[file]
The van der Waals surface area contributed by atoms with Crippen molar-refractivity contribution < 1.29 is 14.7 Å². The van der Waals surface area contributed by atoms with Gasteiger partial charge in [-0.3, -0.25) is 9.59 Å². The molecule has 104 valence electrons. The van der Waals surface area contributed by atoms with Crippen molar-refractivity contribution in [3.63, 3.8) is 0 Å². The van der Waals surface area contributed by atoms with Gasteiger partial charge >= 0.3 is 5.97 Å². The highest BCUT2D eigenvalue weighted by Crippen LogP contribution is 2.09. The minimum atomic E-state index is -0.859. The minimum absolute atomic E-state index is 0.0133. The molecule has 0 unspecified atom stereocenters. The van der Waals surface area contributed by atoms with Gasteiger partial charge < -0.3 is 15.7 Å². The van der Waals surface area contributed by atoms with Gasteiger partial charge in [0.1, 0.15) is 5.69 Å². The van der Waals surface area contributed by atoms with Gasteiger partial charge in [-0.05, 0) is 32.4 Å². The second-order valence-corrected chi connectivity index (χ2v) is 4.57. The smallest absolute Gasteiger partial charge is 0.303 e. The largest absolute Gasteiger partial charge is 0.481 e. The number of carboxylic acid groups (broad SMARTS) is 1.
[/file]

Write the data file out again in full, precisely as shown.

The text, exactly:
The van der Waals surface area contributed by atoms with Crippen molar-refractivity contribution < 1.29 is 14.7 Å². The van der Waals surface area contributed by atoms with Gasteiger partial charge in [-0.3, -0.25) is 9.59 Å². The molecule has 104 valence electrons. The van der Waals surface area contributed by atoms with Crippen molar-refractivity contribution in [3.63, 3.8) is 0 Å². The van der Waals surface area contributed by atoms with Gasteiger partial charge >= 0.3 is 5.97 Å². The highest BCUT2D eigenvalue weighted by Crippen LogP contribution is 2.09. The minimum atomic E-state index is -0.859. The minimum absolute atomic E-state index is 0.0133. The molecule has 0 unspecified atom stereocenters. The van der Waals surface area contributed by atoms with Gasteiger partial charge < -0.3 is 15.7 Å². The van der Waals surface area contributed by atoms with Gasteiger partial charge in [0.1, 0.15) is 5.69 Å². The van der Waals surface area contributed by atoms with Gasteiger partial charge in [-0.05, 0) is 32.4 Å². The second-order valence-corrected chi connectivity index (χ2v) is 4.57. The smallest absolute Gasteiger partial charge is 0.303 e. The largest absolute Gasteiger partial charge is 0.481 e. The number of carboxylic acid groups (broad SMARTS) is 1.